In White culture we are uncomfortable with our imperfections. It’s not okay for us to be broken, to have shame in our history, to not have the answers, and to be less than perfect. But we are far, far less than perfect. White washing our history only brings more pain.

For my part, I’m learning to sit with the reality of White Supremacy in my family tree, in the people who came before me and set-up the country in the way they did, a way that favors me.

I’m learning to sit in the reality that there are two Americas: The one I get to live in, and the one POC live in.

Owning the shame of my history may open the possibility of a brighter future. Because if I own the shame of White America, I don’t have to hide from it anymore. I don’t have to pretend our country is better than it is.

If we own the shame of our past, there is no need to pretend that the people who tried to tear this nation apart in order to keep race-based chattel slavery intact were good people who deserve monuments. We can learn to be honest about our past, and build monuments to the right people, those who resisted and survived slavery.

I’m also free to believe that our future can be better than our past. I’m free to see that in order to be better, we don’t need to return to the past, we need to transcend it.

In the past, power was kept in the hands of one ethnicity. It’s tempting for us as White people to think that it is our responsibility to solve the racial problems in our society, but we aren’t the ones with the solutions.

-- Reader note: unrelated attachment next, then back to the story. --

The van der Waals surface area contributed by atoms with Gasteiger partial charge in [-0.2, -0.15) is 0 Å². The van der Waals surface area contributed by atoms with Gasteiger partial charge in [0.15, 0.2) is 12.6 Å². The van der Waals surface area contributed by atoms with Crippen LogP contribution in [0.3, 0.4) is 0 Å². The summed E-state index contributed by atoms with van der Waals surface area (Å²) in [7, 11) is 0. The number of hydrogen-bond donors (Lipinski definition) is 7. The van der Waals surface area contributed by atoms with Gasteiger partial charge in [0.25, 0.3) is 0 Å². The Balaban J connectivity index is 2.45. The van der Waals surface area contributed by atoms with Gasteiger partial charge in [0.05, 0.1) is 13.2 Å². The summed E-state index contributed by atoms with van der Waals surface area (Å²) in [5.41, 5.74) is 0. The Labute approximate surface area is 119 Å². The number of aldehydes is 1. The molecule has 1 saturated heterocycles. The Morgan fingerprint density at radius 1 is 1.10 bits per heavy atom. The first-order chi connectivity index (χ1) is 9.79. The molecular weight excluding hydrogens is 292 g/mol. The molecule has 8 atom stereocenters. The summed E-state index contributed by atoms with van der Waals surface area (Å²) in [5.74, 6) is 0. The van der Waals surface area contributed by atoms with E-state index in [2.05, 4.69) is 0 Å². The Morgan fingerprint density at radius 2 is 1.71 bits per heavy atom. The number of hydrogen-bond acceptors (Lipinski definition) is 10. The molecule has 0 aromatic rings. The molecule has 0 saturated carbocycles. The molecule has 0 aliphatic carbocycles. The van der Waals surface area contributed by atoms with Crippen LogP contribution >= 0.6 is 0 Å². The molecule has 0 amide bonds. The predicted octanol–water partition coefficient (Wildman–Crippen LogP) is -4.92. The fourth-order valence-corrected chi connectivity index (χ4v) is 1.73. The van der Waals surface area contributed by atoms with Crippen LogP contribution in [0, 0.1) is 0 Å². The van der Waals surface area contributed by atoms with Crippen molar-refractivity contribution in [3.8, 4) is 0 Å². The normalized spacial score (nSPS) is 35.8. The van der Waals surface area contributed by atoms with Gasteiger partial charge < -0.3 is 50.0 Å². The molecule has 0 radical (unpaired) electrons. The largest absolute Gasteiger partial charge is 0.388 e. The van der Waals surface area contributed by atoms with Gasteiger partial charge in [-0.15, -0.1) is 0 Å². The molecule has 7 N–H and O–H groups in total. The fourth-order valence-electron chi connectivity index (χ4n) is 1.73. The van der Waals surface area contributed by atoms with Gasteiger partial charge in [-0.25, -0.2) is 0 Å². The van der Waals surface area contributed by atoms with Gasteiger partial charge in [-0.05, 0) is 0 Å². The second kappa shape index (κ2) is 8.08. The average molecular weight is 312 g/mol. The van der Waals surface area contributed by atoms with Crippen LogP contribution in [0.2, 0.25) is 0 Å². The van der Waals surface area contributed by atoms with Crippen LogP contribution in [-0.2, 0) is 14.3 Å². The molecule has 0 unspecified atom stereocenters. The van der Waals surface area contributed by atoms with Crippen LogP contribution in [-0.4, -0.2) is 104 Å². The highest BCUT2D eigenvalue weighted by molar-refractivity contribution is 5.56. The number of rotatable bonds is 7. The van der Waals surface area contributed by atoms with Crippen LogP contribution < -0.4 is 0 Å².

People of color have been fighting this fight for centuries. They have been and continue to be my teachers, in person and through the books I read. They are in mourning right now, and I want to mourn, too.

If I am to learn to be any part of the solution, perhaps now is the time for me to enter into sadness. Perhaps this is a time for lament.

I will figure out how to do more. I will keep my eyes open. I will continue to have difficult discussions online and in person. I will look for opportunities not only to search for helpful ideas, but to lift up the voices of POC that we so desperately need.

The solution to White Supremacy won’t come from White people. I increasingly believe that the voices of oppressed people are the moral soul of this country, and if we are ever to learn to be good and just, we will learn it from them.

So let me share first this Jewish Lament, Psalm 13: